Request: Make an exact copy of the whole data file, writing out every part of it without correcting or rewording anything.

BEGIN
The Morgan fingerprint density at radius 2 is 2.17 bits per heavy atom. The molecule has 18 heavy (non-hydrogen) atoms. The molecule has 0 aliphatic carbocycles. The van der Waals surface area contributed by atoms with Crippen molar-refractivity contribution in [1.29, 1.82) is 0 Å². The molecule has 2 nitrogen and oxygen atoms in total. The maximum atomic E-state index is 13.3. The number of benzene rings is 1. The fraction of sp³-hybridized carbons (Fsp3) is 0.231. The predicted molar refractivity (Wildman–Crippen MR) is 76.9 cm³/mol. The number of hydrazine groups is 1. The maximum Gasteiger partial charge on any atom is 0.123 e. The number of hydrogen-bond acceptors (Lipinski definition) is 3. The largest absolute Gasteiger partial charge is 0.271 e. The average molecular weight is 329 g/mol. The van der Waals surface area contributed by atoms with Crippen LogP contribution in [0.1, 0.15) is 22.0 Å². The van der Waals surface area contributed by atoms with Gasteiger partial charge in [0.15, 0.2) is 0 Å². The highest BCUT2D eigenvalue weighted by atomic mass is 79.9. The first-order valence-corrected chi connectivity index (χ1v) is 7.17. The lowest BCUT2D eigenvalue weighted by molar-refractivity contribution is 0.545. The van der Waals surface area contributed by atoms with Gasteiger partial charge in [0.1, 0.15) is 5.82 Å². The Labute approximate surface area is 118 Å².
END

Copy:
The Morgan fingerprint density at radius 2 is 2.17 bits per heavy atom. The molecule has 18 heavy (non-hydrogen) atoms. The molecule has 0 aliphatic carbocycles. The van der Waals surface area contributed by atoms with Crippen molar-refractivity contribution in [1.29, 1.82) is 0 Å². The molecule has 2 nitrogen and oxygen atoms in total. The maximum atomic E-state index is 13.3. The number of benzene rings is 1. The fraction of sp³-hybridized carbons (Fsp3) is 0.231. The predicted molar refractivity (Wildman–Crippen MR) is 76.9 cm³/mol. The number of hydrazine groups is 1. The maximum Gasteiger partial charge on any atom is 0.123 e. The number of hydrogen-bond acceptors (Lipinski definition) is 3. The largest absolute Gasteiger partial charge is 0.271 e. The average molecular weight is 329 g/mol. The van der Waals surface area contributed by atoms with Crippen LogP contribution in [0.1, 0.15) is 22.0 Å². The van der Waals surface area contributed by atoms with Gasteiger partial charge in [0.15, 0.2) is 0 Å². The highest BCUT2D eigenvalue weighted by atomic mass is 79.9. The first-order valence-corrected chi connectivity index (χ1v) is 7.17. The lowest BCUT2D eigenvalue weighted by molar-refractivity contribution is 0.545. The van der Waals surface area contributed by atoms with Gasteiger partial charge in [0.1, 0.15) is 5.82 Å². The Labute approximate surface area is 118 Å².